My teenage kid watched Squid Game on Netflix and heard "Fly Me to the Moon" and liked it. I played him the original by Frank and now he is a huge Sinatra fan. We watch the Sinatra concerts on blueray and now he is branching out in the genre to other singers and even movies from that era (The Music Man, Guys and Dolls, On the Town, etc). All started because some insane show put a cover version in the soundtrack.
Oh man...the drug called nostalgia is running high. It’s pretty telling that the window of "greatest music ever" is limited to one decade of their life. It’s as if Boomers are ashamed of all the great music they grew up listening to as kids and teens. And then decided to fossilize their listening catalog in vinyl amber. That decade had a lot of throw-away pop and rock music and was just as disposable as any other. I’m trying to imagine the Beatles and Stones never bothering to listen to any new music. Imagine they just sat at home and only listened to BBC broadcasts instead of discovering Buddy Holly, Chuck Berry, Robert Johnson, Elmore James, the lyrical disposability of Leib and Stoller, Charlie Parker, Louis Armstrong, Sam Cooke, etc, etc.
I’m a Gen-Xer and I absolutely don’t think that decade was the greatest ever. It was top notch but not the greatest as it implies that nothing great existed before or since. My parents ran a record store in the 70s and 80s and I grew up listening to all genres and time frames of music. I grew up listening to jazz greats from the 40s, 50s and 60s, Delta blues, R&B and rockabilly from the 50s (an era of music for which the artists the OP lists drew all their inspiration from), 60s R&B, 70s progrock and album rock, and then on to influential genres of the late 70s punk, garage, krautrock, funk, disco, industrial and electronic music, reggae, dub, early DJ culture. 80s power pop, new wave, synthpop, 90s industrial, grunge, rap, EDM, etc., etc.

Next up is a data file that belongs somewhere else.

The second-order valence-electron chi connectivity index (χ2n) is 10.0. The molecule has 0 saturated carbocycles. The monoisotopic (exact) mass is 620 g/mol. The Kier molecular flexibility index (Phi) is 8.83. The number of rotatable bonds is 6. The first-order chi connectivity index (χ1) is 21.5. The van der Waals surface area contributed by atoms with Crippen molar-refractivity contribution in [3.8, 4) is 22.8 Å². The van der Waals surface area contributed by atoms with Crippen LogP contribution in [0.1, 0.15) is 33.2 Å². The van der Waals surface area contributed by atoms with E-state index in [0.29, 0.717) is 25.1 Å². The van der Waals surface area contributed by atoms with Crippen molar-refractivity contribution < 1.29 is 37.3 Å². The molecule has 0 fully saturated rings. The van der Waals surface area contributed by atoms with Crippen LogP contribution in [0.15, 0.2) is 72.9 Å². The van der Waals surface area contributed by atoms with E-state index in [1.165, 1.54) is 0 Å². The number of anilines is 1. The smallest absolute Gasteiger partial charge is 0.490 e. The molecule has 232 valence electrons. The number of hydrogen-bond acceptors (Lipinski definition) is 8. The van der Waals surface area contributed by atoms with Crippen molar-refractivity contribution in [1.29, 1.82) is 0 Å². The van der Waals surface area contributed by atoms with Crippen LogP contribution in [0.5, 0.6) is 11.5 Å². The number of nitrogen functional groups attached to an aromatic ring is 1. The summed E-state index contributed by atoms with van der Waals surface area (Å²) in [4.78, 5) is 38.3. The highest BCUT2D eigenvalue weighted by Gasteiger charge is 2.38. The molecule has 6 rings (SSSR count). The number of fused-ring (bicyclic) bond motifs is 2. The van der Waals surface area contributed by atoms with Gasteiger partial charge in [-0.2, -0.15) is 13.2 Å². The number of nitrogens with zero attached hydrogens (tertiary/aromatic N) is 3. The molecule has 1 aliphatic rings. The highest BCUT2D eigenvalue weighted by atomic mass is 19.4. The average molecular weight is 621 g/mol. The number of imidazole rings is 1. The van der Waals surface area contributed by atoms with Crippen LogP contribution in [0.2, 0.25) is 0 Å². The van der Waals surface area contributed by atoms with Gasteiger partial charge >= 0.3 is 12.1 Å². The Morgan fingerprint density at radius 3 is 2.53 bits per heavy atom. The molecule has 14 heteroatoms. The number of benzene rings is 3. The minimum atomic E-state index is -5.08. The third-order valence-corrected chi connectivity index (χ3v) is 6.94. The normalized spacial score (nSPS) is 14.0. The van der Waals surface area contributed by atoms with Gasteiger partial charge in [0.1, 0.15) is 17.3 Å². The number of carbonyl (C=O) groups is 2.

GenX has 40+ years of great music and influential artists that sadly you may never know the aural pleasures of because you stop listening to music made after 1974. I feel bad for anyone who never opens up their listening ears to new genres and artists. The beauty of music is discovering the new. Sure I can put the Drifters or the Cadillacs box set I have on or replay Let It Bleed or Rubber Soul for the 10,000 time and enjoy music from my childhood but I can also put on some New Pornographers, Calexico, Depeche Mode, Broken Social Scene, Radiohead, Winton Marsalis, Anders Osborne, Bjork, or Richard H. Kirk and further my listening experiences.
GenX has 40+ years of great music and influential artists
Radio before the internet was a push system, you only heard what the broadcasters pushed through the airwaves, like it or lump it.
Today Spotify, internet radio, youtube, etc is a pull system. You can pull any track you want from any period of history, locale, or genre into your playlist instantly. Gen whatever will likely be exposed to more music, not less.
@kota1 …”As for any "best era" of anything that just means you are stuck in that era. Nothing wrong with that but fresh stuff is good too.”
Growing up through your twenties is a time of maximum hormones and emotional experience / development. Music pairs with the emotional experiences / people and gets deeply ingrained in your psychology. It brings back memories… which are usually beter in retrospect.
I am grateful that I grew up in an era where "progressive rock" exploded and muscle cars ruled the streets. With the advent of 8-track you could bang through the gears with your Hurst shifter while simultaneously switching tracks on your Mitch Rider and the Detroit Wheels tape. So much fun.
But, I think it is a stretch to assume that later generations don’t seek out and find life experiences that are intellectually and emotional stimulating. They’re just not resonating with, or 100% engaged with the same things we were. It doesn’t mean that life is not offering them generous rewards, and their not pursuing them.